The Unapologetic Mathematician

Generalized Eigenvectors

Sorry for the delay, but exam time is upon us, or at least my college algebra class.

Anyhow, we’ve established that distinct eigenvalues allow us to diagonalize a matrix, but repeated eigenvalues cause us problems. We need to generalize the concept of eigenvectors somewhat.

First of all, since an eigenspace generalizes a kernel, let’s consider a situation where we repeat the eigenvalue ${0}$:

$\displaystyle\begin{pmatrix}{0}&1\\{0}&{0}\end{pmatrix}$

This kills off the vector $\begin{pmatrix}1\\{0}\end{pmatrix}$ right away. But the vector $\begin{pmatrix}{0}\\1\end{pmatrix}$ gets sent to $\begin{pmatrix}1\\{0}\end{pmatrix}$, where it can be killed by a second application of the matrix. So while there may not be two independent eigenvectors with eigenvalue ${0}$, there can be another vector that is eventually killed off by repeated applications of the matrix.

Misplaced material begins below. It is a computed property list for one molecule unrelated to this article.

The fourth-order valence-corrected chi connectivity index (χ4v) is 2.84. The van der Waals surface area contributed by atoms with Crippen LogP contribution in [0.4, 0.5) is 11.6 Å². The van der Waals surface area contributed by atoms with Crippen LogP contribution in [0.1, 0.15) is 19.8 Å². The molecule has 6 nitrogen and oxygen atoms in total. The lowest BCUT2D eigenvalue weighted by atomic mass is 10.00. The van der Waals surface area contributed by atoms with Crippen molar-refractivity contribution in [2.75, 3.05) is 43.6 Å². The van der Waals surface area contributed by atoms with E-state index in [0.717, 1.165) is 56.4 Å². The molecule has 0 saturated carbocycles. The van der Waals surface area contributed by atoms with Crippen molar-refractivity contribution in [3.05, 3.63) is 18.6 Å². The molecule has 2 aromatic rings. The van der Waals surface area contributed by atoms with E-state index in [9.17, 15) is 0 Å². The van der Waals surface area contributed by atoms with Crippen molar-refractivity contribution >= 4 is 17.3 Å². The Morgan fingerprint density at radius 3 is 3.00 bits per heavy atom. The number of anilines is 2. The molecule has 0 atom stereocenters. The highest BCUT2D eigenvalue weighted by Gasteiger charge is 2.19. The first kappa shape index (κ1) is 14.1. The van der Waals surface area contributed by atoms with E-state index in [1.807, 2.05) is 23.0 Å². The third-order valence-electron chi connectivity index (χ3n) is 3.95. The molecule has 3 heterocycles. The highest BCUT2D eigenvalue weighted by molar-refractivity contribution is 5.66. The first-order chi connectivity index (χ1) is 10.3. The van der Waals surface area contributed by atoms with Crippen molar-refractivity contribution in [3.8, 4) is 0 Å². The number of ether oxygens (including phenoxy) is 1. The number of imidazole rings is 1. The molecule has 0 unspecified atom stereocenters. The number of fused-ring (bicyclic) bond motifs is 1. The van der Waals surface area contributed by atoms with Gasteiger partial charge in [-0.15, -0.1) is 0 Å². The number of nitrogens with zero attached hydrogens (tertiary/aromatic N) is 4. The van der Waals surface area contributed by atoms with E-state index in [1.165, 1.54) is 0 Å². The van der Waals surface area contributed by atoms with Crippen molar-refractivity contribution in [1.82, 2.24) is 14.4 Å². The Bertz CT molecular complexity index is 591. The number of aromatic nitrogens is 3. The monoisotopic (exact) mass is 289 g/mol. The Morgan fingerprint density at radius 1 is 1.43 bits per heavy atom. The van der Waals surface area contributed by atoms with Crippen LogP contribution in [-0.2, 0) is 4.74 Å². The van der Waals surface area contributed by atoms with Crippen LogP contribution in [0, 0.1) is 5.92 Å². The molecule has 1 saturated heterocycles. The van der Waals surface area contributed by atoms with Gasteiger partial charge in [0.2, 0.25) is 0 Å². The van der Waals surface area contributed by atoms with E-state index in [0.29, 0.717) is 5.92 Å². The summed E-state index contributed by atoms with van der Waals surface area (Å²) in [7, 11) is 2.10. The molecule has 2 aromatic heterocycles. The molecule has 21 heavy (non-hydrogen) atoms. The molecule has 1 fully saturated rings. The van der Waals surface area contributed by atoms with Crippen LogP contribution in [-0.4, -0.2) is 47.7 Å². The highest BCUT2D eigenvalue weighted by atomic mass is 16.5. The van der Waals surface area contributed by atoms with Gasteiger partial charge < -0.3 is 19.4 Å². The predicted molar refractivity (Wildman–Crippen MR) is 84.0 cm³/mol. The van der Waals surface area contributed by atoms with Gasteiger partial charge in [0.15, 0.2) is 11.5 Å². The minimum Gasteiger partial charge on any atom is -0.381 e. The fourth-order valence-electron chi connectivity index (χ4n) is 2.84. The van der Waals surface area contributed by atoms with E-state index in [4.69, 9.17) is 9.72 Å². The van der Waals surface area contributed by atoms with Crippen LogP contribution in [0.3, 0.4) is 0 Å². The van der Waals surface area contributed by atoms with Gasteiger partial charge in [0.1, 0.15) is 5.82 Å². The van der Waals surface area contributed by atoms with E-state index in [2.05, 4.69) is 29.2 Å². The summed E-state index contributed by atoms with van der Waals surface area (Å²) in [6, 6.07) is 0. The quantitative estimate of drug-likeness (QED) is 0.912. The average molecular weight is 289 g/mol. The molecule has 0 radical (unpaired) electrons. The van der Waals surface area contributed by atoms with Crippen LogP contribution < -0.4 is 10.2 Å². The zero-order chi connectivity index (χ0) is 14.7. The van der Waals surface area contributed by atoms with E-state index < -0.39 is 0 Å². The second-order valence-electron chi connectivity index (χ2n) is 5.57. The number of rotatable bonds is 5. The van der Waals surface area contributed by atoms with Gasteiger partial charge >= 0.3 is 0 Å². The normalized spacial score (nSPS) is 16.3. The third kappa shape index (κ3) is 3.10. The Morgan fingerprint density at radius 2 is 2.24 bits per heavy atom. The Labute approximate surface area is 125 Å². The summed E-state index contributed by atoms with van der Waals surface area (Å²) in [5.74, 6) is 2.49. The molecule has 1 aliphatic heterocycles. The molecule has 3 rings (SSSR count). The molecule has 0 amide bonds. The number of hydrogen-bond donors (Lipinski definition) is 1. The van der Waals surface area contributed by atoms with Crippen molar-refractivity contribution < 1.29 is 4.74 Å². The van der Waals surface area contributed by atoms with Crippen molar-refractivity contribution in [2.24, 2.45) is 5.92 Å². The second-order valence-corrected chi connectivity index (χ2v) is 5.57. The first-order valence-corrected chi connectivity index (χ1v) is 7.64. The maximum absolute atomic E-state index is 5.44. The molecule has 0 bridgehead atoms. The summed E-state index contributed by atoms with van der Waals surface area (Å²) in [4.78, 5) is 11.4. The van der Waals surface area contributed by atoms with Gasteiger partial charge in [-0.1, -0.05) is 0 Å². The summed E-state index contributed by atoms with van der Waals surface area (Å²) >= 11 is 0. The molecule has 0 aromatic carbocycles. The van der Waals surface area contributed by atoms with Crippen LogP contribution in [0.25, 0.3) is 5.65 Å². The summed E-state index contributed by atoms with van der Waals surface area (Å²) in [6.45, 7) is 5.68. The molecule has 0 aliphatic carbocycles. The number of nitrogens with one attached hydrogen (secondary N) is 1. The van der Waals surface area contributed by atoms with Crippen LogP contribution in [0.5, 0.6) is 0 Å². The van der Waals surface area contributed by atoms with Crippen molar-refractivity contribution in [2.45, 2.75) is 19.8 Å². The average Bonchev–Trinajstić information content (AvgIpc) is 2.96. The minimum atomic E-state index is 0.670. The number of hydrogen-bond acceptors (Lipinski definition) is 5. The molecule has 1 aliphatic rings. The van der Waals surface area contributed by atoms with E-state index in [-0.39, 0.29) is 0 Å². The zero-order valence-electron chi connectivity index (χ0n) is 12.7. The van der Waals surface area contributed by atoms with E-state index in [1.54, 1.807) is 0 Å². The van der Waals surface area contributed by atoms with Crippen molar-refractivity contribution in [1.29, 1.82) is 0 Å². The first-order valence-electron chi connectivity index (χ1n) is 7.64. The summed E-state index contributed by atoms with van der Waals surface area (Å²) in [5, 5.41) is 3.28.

More generally, consider a strictly upper-triangular matrix, all of whose diagonal entries are zero as well:

$\displaystyle\begin{pmatrix}{0}&&*\\&\ddots&\\{0}&&{0}\end{pmatrix}$

That is, $t_i^j=0$ for all $i\geq j$. What happens as we compose this matrix with itself? I say that for $T^2$ we’ll find the $(i,k)$ entry to be zero for all $i\geq {k}+1$. Indeed, we can calculate it as a sum of terms like $t_i^jtj^k$. For each of these factors to be nonzero we need $i\leq j-1$ and $j\leq k-1$. That is, $i\leq k-2$, or else the matrix entry must be zero. Similarly, every additional factor of $T$ pushes the nonzero matrix entries one step further from the diagonal, and eventually they must fall off the upper-right corner. That is, some power of $T$ must give the zero matrix. The vectors may not have been killed by the transformation $T$, so they may not all have been in the kernel, but they will all be in the kernel of some power of $T$.

Similarly, let’s take a linear transformation $T$ and a vector $v$. If $v\in\mathrm{Ker}(T-\lambda1_V)$ we said that $v$ is an eigenvector of $T$ with eigenvalue $\lambda$. Now we’ll extend this by saying that if $v\in\mathrm{Ker}(T-\lambda1_V)^n$ for some $n$, then $v$ is a generalized eigenvector of $T$ with eigenvalue $\lambda$.

February 16, 2009 - Posted by | Algebra, Linear Algebra